Reviewed by Aug 27, 2020| Updated on
Wealth is the value of all the assets owned by a person, company, community or a country. The creation and sustainability of wealth can be seen in the scalability of corporate business houses, ability to borrow and create economic resources by companies and the country as a whole.
Wealth - nature, scope and factors affecting it
- Wealth is the market value of all the tangible and intangible assets owned by a company or individual or any other entity, as reduced by the debts contracted. Wealth is generally measured through the net worth of an individual or an entity.
- Wealth is the sum total of the economic resources, movable or immovable, tangible or intangible created and accumulated by any person.
- Money is the most common measure of wealth. Most resources owned by a company or any person are measured in terms of moneys worth as on a particular date. Money thus acts as a unit of measurement of wealth.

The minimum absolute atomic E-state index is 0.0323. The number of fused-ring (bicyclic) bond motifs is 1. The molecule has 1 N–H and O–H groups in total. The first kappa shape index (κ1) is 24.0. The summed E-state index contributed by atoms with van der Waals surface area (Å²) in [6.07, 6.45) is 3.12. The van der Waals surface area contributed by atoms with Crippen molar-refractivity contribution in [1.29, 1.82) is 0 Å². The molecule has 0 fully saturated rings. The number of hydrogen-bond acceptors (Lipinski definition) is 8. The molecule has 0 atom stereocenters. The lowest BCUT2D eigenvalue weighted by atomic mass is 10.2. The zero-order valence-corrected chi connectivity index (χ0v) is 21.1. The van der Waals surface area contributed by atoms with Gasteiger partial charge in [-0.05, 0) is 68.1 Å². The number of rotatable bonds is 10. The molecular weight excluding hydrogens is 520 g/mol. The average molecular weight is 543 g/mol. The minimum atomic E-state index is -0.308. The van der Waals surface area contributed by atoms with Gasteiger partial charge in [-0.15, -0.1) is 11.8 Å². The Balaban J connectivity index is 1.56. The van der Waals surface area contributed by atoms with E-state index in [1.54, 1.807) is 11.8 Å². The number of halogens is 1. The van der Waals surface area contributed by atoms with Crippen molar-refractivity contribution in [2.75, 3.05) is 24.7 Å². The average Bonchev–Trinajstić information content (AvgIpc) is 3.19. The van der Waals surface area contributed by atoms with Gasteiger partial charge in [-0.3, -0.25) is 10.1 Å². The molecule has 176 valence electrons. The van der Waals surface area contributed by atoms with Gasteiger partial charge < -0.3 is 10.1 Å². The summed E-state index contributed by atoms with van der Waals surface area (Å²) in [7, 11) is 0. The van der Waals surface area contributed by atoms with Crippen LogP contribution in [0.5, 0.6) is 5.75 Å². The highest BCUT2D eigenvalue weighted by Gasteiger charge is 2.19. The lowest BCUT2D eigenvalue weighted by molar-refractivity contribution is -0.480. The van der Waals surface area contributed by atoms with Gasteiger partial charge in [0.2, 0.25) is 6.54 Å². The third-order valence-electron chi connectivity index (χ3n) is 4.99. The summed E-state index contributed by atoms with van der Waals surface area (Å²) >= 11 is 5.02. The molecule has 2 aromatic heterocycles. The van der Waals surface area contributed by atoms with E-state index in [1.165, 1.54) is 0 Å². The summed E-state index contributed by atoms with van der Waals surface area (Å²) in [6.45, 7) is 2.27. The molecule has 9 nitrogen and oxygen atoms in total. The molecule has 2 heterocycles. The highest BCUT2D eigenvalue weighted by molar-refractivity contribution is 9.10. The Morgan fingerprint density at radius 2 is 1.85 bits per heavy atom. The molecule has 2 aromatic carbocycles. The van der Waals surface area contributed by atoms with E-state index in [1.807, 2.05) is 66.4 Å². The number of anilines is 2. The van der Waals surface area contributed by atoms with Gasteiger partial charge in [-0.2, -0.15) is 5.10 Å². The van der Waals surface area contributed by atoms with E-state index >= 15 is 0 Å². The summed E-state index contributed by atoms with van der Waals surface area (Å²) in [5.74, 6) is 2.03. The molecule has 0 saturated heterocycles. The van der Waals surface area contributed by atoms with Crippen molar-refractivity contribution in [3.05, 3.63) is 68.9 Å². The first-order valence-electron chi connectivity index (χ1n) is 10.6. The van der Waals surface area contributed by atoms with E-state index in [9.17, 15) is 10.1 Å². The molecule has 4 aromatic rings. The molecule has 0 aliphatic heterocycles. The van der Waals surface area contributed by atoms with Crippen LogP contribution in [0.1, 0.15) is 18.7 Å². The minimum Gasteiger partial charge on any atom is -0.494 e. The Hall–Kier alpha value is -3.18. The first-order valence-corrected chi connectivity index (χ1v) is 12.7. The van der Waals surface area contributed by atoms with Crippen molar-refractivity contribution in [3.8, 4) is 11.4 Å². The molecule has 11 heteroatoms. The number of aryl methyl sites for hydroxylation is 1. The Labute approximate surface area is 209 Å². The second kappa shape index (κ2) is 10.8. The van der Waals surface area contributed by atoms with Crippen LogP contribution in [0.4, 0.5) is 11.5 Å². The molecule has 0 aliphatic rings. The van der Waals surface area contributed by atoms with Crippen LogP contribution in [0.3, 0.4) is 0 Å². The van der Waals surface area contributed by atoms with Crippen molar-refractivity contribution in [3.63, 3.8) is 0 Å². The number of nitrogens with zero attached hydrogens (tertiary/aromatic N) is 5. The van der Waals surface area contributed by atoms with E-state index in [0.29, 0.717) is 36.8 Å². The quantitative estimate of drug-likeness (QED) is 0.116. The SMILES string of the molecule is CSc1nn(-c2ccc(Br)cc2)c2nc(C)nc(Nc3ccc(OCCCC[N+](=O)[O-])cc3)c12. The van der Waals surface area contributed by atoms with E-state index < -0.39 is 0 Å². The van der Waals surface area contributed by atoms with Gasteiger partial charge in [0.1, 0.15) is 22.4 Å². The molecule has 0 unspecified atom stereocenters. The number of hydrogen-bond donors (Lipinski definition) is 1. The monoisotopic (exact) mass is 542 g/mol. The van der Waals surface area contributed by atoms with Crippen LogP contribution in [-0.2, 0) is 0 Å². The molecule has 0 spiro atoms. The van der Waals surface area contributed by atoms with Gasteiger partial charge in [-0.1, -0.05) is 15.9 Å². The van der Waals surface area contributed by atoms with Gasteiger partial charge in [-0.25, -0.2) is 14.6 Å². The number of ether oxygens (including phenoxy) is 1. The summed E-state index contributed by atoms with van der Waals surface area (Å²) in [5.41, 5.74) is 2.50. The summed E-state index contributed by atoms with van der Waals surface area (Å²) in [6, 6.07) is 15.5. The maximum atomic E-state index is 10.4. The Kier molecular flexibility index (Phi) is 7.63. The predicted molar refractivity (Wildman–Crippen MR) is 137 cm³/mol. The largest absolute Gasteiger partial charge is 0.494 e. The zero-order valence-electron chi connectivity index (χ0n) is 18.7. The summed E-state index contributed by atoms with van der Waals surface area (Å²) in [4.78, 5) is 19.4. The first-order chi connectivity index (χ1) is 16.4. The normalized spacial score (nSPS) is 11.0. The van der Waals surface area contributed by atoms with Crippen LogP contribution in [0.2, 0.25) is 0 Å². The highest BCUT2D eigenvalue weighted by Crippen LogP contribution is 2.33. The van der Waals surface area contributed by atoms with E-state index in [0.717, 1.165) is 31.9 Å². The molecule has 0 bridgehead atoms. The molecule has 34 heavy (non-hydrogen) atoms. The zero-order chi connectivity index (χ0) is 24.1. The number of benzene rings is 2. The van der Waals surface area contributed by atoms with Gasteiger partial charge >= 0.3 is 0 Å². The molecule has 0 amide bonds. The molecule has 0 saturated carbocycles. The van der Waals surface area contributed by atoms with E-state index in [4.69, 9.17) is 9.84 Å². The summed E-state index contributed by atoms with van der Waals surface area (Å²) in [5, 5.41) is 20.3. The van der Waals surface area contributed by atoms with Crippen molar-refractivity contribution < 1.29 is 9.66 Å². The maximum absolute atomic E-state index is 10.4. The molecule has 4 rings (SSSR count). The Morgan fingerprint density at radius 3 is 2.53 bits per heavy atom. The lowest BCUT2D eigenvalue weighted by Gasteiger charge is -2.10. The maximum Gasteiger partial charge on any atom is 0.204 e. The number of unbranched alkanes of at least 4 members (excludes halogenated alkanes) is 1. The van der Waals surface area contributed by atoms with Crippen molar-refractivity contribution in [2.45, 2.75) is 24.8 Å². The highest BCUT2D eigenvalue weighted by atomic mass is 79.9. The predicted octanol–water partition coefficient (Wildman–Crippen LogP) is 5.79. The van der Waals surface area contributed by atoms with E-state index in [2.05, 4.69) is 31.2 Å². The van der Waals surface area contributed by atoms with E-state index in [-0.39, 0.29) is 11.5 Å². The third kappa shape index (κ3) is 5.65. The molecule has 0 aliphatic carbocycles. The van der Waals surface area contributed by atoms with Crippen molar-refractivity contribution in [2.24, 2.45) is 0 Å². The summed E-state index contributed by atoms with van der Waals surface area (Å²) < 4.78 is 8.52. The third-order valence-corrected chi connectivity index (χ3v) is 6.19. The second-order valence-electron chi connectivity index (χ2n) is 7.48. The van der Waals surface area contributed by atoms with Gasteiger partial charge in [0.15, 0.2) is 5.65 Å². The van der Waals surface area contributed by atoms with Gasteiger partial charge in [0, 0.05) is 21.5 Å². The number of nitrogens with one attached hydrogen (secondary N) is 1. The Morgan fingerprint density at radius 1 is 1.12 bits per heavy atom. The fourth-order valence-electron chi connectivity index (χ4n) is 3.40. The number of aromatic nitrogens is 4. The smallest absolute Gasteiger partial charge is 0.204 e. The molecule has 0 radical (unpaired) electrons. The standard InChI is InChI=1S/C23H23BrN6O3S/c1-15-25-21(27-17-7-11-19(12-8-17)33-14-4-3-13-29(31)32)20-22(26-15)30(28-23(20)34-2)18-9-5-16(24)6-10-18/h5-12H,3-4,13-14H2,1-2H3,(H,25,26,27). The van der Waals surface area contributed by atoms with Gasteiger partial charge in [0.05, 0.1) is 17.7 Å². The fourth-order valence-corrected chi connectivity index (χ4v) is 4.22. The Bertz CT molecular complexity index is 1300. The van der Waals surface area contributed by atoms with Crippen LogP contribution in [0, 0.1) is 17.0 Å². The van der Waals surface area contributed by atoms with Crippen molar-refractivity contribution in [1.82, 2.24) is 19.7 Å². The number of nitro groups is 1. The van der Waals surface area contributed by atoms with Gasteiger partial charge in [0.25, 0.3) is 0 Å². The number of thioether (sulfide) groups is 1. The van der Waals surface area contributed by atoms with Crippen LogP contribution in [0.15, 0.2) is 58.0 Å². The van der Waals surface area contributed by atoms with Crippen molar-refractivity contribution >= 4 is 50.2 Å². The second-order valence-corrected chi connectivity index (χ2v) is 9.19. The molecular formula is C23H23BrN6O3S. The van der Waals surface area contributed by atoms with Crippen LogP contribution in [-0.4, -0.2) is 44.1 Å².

- In ancient times, wealth was measured in terms of wheat, sheep, horse or cattle owned by a person. However, with progress in society and the need for uniformity, money became a common unit of measurement. Thus, net worth can be used as a measure of wealth and is comparable across currencies.
- Companies create wealth for their shareholders through business expansion, setting up of new businesses and creating economic resources. While income is a regular flow, wealth is a stock which can be measured either in absolute terms or in relative terms.
- Income is the amount of money generated over an interval of time such as annually or half-yearly or quarterly. Income represents the addition to wealth over a period of time.
- The concept of wealth is applicable to measure the value of economic goods which are either valuable or scarce. The concept is not applicable to goods that are freely available to everyone and have no basis for comparison as between individuals.